Geographic distribution of constipation in the United States

Am J Gastroenterol. 1998 Feb;93(2):188-91. doi: 10.1111/j.1572-0241.1998.00188.x.


Objective: Despite its frequent occurrence, the etiology of constipation has remained poorly understood. The influence of widely accepted risk factors such as inadequate dietary fiber intake, immobility, insufficient fluid intake, and poor muscle tone is unclear. This study examined the geographic distribution of constipation among Medicare beneficiaries to identify potential environmental risk factors.

Methods: All Medicare beneficiaries with a diagnosis of constipation were extracted from the total Health Care Financing Administration data file of 1987 and stratified by sex, race, and state of residence. The population of each state by sex, race, and age >65 yr served as the denominator to calculate sex- and race-specific morbidity rates.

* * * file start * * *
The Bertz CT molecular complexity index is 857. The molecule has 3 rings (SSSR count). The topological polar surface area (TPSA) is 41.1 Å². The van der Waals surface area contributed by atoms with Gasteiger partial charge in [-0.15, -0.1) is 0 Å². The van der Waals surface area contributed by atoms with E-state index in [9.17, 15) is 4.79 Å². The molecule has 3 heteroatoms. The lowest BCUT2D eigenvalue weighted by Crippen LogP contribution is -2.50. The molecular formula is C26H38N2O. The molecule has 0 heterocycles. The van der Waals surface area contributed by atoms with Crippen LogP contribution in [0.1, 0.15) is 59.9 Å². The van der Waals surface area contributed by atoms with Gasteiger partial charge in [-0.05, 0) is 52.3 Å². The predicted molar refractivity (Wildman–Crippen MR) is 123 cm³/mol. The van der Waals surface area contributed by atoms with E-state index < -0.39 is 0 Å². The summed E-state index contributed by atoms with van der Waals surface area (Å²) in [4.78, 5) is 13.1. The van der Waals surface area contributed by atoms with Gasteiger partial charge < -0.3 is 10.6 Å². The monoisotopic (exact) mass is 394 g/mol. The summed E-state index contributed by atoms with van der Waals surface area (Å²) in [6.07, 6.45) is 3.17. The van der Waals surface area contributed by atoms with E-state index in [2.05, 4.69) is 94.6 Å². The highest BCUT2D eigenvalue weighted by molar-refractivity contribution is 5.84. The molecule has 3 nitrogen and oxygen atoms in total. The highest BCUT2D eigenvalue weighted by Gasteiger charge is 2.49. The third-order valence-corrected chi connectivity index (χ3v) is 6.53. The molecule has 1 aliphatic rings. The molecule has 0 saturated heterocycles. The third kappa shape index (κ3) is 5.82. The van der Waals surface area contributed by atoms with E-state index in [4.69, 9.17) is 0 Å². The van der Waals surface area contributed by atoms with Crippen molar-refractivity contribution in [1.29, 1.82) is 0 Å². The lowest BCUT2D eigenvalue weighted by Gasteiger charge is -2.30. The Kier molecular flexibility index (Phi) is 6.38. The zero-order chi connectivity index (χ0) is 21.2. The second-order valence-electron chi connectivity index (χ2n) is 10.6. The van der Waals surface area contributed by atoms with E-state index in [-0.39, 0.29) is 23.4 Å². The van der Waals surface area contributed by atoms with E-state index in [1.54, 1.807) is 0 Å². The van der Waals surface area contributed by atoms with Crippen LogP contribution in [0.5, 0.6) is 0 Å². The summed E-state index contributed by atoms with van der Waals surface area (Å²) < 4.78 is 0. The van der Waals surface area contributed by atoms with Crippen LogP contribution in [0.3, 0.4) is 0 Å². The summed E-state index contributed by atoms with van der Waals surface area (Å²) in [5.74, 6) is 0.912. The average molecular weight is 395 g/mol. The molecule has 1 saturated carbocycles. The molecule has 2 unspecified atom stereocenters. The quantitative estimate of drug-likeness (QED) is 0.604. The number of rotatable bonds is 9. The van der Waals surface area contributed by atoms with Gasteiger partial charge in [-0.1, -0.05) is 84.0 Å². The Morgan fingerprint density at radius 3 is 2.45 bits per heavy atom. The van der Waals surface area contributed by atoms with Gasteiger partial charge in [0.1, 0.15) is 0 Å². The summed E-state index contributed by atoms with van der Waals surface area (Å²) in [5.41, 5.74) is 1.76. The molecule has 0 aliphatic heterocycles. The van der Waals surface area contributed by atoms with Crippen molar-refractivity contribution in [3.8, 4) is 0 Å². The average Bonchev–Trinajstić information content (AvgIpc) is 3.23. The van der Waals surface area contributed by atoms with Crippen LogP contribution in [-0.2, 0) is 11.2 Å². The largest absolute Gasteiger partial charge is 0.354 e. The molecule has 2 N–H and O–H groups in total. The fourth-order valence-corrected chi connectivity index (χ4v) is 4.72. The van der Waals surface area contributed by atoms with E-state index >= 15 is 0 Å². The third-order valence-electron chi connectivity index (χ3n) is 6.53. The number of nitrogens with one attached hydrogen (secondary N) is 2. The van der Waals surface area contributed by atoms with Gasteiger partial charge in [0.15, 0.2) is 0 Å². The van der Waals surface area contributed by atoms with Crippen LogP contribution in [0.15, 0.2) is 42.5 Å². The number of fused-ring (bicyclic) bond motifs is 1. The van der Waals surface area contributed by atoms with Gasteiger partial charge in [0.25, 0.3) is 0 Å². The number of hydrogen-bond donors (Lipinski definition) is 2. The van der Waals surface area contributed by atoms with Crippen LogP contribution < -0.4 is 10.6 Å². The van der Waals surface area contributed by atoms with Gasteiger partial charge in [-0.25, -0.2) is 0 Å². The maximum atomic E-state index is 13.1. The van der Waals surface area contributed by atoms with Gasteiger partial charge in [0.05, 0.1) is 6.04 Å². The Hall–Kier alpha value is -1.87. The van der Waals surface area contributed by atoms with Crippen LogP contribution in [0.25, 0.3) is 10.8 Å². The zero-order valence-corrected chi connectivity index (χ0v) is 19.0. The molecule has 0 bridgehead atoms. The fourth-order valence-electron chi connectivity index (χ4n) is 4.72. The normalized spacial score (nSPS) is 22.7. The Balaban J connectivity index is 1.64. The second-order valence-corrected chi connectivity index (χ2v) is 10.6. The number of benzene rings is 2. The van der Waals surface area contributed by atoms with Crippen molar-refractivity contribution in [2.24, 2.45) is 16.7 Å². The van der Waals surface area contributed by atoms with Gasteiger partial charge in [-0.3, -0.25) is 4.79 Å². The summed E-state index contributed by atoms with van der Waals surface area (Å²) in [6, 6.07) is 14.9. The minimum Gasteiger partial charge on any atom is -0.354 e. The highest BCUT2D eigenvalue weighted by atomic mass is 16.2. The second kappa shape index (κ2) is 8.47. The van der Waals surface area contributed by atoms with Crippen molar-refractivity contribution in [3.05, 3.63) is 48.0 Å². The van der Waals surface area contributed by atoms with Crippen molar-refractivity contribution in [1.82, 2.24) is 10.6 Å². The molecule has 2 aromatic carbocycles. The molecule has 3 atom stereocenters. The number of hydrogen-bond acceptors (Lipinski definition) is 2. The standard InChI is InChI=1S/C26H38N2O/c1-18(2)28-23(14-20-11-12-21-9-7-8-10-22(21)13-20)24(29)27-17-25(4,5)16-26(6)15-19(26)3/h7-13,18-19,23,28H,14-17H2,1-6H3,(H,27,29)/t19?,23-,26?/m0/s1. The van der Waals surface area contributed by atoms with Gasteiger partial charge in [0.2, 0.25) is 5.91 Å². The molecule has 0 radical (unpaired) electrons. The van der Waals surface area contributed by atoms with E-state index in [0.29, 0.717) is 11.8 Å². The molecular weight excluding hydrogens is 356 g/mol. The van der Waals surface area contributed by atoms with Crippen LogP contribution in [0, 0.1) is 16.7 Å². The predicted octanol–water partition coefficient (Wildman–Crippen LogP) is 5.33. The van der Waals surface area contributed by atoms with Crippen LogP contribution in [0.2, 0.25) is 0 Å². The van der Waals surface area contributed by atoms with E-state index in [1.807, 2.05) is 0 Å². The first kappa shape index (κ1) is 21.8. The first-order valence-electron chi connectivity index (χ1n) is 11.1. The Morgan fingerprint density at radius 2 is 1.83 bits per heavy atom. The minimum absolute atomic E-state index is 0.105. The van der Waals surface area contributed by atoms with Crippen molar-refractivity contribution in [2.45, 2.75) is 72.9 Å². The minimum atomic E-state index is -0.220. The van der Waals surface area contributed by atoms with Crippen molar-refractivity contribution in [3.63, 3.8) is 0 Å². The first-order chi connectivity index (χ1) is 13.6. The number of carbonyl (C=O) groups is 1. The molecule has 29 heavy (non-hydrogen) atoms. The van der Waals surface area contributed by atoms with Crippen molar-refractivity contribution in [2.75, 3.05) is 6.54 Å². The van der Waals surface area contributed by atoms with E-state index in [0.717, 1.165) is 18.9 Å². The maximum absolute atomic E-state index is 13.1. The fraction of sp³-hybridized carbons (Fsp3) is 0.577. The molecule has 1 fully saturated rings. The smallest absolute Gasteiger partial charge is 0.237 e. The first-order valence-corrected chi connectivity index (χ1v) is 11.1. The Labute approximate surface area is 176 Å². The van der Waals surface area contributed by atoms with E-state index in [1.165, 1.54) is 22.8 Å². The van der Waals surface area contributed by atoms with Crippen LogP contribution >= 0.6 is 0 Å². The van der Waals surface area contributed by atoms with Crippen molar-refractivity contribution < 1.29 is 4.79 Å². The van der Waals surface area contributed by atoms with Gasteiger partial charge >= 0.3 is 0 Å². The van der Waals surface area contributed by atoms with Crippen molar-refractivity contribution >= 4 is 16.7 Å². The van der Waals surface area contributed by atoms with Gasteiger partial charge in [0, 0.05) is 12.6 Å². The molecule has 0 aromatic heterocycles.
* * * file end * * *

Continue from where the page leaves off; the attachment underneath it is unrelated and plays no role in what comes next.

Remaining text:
Results: A distinct geographic distribution was observed. When stratified by individual states, hospital discharges for constipation were more common in rural as compared with urban states. Constipation also appeared to be more common in northern and in poorer states.

Conclusion: The distinct geographic pattern of constipation suggests the influence of three global environmental factors: rural living, colder temperature, and lower socioeconomic status.

MeSH terms

  • Aged
  • Cold Climate
  • Constipation / epidemiology*
  • Constipation / etiology
  • Epidemiologic Factors
  • Female
  • Humans
  • Male
  • Risk Factors
  • Rural Health
  • Socioeconomic Factors
  • United States / epidemiology